Review: This Is A Play


This is a Play, written by Daniel MacIvor was performed at the Bauer Theatre in Antigonish on February 3rd and 4th. Directed by Chad Relf, the performance was a short, comedic parody of a play that illustrates the common blunders an actor often faces in the theatre business and how they suffer through for the sake of the show.

Aside from the direct explanations that told exactly what each actor was really thinking, MacIvor included a typical, dramatic storyline that was all tied together in the end by heads of lettuce. MacIvor’s This is a Play was brilliantly written to live up to its title by not only being a typical play that an audience would expect to see, but by also shedding light onto what a play is to an actor. The execution under Relf’s direction was very effective in portraying each of these aspects of the show to the audience in a comedic fashion.

Though This is a Play had a cast of only four characters, each one was essentially doubled because their “actor” was also a character in the alternate plot. Therefore, the audience was shown a depiction of four different characters, stereotypical to most plays, as well as the thoughts and opinions of four different actors at different stages in their careers.

The musician filled in several gaps between scenes by asking philosophical questions about originality. He also gave the audience a look at some of the struggles that usually happen offstage, such as having one person scramble to perform too many tasks at one time. An example of this scrambling happened when all three of the other characters made their entrances at the same time, and the musician frantically changed between different instruments trying to play each character’s individual entrance music.

The other three characters showcased actors of different levels of experience in roles that showed different but standard types of characters. First, there was Auntie, the wise but slightly hardened maternal figure played by an experienced actress who was annoyed with the wig she had to wear.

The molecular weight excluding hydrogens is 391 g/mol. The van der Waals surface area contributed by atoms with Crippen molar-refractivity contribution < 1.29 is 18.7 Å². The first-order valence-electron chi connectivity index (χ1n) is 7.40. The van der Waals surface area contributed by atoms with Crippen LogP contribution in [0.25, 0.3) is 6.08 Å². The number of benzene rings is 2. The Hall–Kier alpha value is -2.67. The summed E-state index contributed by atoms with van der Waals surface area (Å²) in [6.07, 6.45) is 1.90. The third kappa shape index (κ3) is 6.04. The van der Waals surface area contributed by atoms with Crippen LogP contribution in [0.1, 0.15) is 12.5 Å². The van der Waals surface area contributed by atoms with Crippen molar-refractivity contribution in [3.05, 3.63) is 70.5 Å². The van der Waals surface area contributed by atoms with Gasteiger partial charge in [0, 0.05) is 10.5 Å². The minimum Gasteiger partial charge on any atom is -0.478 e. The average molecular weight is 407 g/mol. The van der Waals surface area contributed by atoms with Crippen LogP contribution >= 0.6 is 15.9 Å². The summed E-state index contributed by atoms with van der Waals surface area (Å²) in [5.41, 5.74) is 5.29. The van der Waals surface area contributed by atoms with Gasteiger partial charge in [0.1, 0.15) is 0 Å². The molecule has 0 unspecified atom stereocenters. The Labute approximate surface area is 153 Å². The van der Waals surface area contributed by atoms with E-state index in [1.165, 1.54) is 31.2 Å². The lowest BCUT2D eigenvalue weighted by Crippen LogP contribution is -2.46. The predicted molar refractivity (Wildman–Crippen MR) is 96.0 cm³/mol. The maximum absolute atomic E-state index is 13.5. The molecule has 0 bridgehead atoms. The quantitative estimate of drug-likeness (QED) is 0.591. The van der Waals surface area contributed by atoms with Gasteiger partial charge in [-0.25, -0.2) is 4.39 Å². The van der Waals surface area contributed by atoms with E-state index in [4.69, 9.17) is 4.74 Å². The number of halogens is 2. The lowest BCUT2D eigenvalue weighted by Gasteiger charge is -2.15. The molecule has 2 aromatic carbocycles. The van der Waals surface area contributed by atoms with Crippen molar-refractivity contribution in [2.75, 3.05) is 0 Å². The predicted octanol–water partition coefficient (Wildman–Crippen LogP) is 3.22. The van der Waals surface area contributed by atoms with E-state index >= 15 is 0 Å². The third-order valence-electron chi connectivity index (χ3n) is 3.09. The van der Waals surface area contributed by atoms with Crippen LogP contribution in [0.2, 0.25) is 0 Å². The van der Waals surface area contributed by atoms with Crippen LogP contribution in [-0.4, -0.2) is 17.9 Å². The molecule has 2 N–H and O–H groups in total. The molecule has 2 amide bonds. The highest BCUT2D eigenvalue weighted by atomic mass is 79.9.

Then there was Joey, the mysterious yet bold stranger from the city who showed up out of the blue, played by an inexperienced actor who was overconfident in his abilities and frequently thought of his inspiration, Robert De Niro.

And thirdly, Sissy, the well-trained actress who was in a dramatic role and frustrated with her inexperienced and non-appealing co-star, Joey. All actors were well cast and did a wonderful job of taking on their character and matching their required skill level. All four actors represented their characters in a convincing and believable way.

This is a Play was very enjoyable and it lived up to its promise of being a comedy. While some of the jokes were more geared toward viewers with a theatre background, they were still accessible to people without theatre experience. It was well written and well executed in that there was an actual story that included only minimal details—just enough to keep the audience intrigued and able to follow. This way, allowing the actors to expose “the magic of showbiz” was not a distraction from the story at hand.

The characters carried out the dramatic plot and the actors carried out the honest experience of showbiz. MacIvor’s This is a Play successfully told a touching story with a surprise ending while also showing the lengths actors will go to in order to live up to the phrase, “The show must go on!”